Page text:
Unemployment in the four-county area, and Ohio as a whole, spiked in January.
Such spikes are not uncommon. Unemployment figures, based on Ohio Department of Job & Family Services estimates, typically hit highs during January and fall as the year goes on.
Over the previous seven years, the trend of high January unemployment in Fulton County has played out six times.
In the past seven years and two months, the highest unemployment level was 16%, in January 2010.
Unemployment in January 2016 was 6%, the second highest in the four-county area, up 1.1%, from 4.9% in December 2015.
Henry County had the highest rate in January, going from 5.5% in December to 7.2% in January, a 1.7% increase. It’s the largest jump in the four-county area.
Williams County had the smallest increase, 5.1% in January. Defiance County rate was at 5.8%.
ODJFS estimated during January, there were 1,400 people out of work in Fulton County. Combined with 21,300 workers on the job, the county total labor force stood at 22,700, up 200 from December.
Monroe County, in south- eastern Ohio on the West Virginia border, had the highest unemployment rate in the state, at 13.8%.
Monroe County has had the highest rate in the state since February 2015.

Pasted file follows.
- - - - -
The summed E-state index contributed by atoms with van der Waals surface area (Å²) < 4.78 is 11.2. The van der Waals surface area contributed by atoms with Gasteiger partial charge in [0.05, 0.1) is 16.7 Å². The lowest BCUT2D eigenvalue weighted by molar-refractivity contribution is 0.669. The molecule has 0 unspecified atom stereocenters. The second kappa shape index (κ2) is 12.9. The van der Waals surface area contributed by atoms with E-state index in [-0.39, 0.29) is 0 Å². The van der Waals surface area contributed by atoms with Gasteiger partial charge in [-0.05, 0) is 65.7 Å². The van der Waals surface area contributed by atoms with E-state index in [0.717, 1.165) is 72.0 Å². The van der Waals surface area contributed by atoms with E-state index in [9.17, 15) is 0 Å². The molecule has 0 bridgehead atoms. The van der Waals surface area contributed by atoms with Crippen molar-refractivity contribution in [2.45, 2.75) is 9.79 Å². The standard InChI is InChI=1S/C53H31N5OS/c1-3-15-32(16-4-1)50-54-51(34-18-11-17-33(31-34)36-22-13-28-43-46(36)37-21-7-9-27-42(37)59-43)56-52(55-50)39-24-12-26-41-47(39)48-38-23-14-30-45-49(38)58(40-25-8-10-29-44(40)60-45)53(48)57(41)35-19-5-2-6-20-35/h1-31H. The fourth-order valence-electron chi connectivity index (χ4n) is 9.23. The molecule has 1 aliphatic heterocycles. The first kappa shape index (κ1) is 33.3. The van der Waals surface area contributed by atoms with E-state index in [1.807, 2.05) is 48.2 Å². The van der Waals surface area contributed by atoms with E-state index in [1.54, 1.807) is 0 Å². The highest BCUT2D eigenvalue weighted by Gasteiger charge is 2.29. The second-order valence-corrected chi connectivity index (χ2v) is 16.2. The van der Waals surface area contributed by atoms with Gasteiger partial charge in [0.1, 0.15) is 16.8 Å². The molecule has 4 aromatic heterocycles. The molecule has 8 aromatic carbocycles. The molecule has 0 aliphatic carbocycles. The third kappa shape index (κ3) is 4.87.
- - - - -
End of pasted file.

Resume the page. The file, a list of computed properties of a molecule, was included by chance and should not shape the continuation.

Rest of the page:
Five Ohio counties, in southern and southeastern Ohio, had rates of 10% or more.
ODJFS estimated that during January, Mercer County, on the Indiana border in central Ohio, and Delaware County, in central Ohio, had the lowest rates in the state, at 4.0%.
Fulton County was in a six-way tie for the 44th highest rate out of 88 Ohio counties. Other counties in the group were Clark, Knox, Marion, Fayette, and Portage.
All county unemployment data is not seasonally adjusted.
Comparable figures for Ohio and the nation as a whole for January were 5.7% and 5.3%, respectively.
When seasonal adjustments are applied, the rates for Ohio and U.S. were both 4.9%.
During January, there were just shy of 5.7 million people in the Ohio labor force, with about 5.3 million working and 324,600 out of work.